Why they won’t
Claude Giroux is good but he’s not 102 points good - he’ll return to his typical self in 2018-19. Beyond Giroux and Kucherov, the pickings are slim. In the four years prior to last years 76 point effort, Sean Couturier (didn’t) enjoy seasons of 39, 37, 39 and 34 points. He’s not that good. When three of your first five picks are defenseman you should have a intimidating defense. The Polar Bears defense is far from intimidating. At 33 years of age, Dustin Byfuglien is no spring chicken. That and he netted a measly 45 points last year. Alex Pietrangelo potted a career-best 54 points last year. Even if he does the same this year (he won’t) the numbers are run-of-the-mill. Keith Yandle will return to his 5th round-worthy ways (he was drafted in the 3rd round). While Antti Raanta and Carter Hutton deflect a large percentage of shots that they face, the team in front of them can’t put the puck in the net. While the two will statistically shine they won’t win many games. Not winning many games means not scoring a lot of points. Not scoring a lot of points means not winning the FHL Cup.

GM: Mike Murphy
LAST SEASON: 12th Place
Last year was not kind to the SC Cobras as they were strapped with the Laughing Bag - the FHL booby prize for finishing dead last. Determined to make the wrongs right, GM Murphy opted for balance, the 4th year GM drafting three forwards, two defensemen and two goalies with his first seven picks. Evgeni Malkin and Pekka Rinne would enter through the first round door, followed by second rounders Artemi Panarin and Roman Josi. The third and fourth round would welcome the likes of Jonathan Quick, William Karlsson, Mikhail Sergachev and Logan Couture.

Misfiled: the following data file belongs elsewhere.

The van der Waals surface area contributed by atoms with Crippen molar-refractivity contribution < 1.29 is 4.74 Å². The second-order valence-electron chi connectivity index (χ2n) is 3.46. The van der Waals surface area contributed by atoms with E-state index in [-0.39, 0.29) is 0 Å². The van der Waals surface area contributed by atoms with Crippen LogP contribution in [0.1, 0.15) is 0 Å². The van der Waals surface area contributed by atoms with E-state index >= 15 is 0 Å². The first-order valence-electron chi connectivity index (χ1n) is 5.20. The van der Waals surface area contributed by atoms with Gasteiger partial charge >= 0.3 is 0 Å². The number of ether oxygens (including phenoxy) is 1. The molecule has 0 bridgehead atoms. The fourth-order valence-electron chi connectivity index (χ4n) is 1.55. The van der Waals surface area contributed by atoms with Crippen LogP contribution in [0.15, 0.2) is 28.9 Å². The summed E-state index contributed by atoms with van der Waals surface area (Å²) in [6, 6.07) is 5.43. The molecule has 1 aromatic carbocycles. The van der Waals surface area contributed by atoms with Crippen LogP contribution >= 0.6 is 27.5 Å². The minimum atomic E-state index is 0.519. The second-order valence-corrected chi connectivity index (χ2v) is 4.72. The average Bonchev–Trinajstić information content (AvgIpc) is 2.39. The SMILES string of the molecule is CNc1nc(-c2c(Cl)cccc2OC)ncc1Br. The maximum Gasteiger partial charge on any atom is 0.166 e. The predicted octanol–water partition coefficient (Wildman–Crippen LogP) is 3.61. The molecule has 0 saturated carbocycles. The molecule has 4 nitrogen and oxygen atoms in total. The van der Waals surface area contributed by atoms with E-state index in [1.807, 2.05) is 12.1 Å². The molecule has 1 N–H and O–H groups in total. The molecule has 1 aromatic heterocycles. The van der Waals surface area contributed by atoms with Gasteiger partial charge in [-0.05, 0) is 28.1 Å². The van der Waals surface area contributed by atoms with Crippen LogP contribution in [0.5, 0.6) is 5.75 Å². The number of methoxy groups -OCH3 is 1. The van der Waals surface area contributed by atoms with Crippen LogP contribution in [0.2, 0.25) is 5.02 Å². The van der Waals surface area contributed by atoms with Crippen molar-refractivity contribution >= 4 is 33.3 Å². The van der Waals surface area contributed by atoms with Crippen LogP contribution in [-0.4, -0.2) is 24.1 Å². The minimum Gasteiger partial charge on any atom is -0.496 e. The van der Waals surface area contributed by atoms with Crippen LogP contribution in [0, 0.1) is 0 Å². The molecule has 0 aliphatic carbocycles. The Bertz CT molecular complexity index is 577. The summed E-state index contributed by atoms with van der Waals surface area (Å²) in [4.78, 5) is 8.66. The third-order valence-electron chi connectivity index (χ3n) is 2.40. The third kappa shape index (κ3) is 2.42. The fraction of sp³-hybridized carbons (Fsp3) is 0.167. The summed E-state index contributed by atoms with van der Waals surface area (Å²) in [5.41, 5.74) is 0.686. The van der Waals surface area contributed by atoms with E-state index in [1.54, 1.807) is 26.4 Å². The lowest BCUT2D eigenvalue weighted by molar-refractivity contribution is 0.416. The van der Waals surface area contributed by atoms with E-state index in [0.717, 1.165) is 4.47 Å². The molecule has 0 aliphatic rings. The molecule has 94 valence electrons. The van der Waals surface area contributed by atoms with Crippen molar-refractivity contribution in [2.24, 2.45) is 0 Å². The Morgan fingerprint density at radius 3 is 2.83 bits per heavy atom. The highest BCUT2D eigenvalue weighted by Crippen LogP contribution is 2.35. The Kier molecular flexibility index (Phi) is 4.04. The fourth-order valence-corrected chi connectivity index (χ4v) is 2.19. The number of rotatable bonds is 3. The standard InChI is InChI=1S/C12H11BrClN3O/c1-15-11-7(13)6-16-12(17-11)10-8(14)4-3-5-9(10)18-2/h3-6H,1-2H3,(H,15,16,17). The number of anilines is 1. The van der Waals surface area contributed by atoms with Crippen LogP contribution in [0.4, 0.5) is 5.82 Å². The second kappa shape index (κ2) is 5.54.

Why the SC Cobras will win the FHL Cup
Crosby Scmosby, Evgeni Malkin is the best player in a Pittsburgh Penguins uniform, the Russian transplant potting 42 goals and 98 points last year. This year the 32 year-old will top the 100 point mark for the fourth time in his career. Artemi Panarin is playing for a new contract. Last year when he wasn’t motivated (i.e. not playing for a new contract), the shifty 26 year-old collected 82 points. Motivated, those numbers will rise. His elite game now comfortable in Vegas, William Karlsson will notch another 43 goals. Roman Josi has averaged 54.5 points over the past four seasons. Now in his prime at 28 years of age, the Swiss defenseman will collect 60 points for the second time in his career. Talent-wise, they don’t get any better than Pekka Rinne and Jonathan Quick, the pair a lock to win 40 games each.
Why they won’t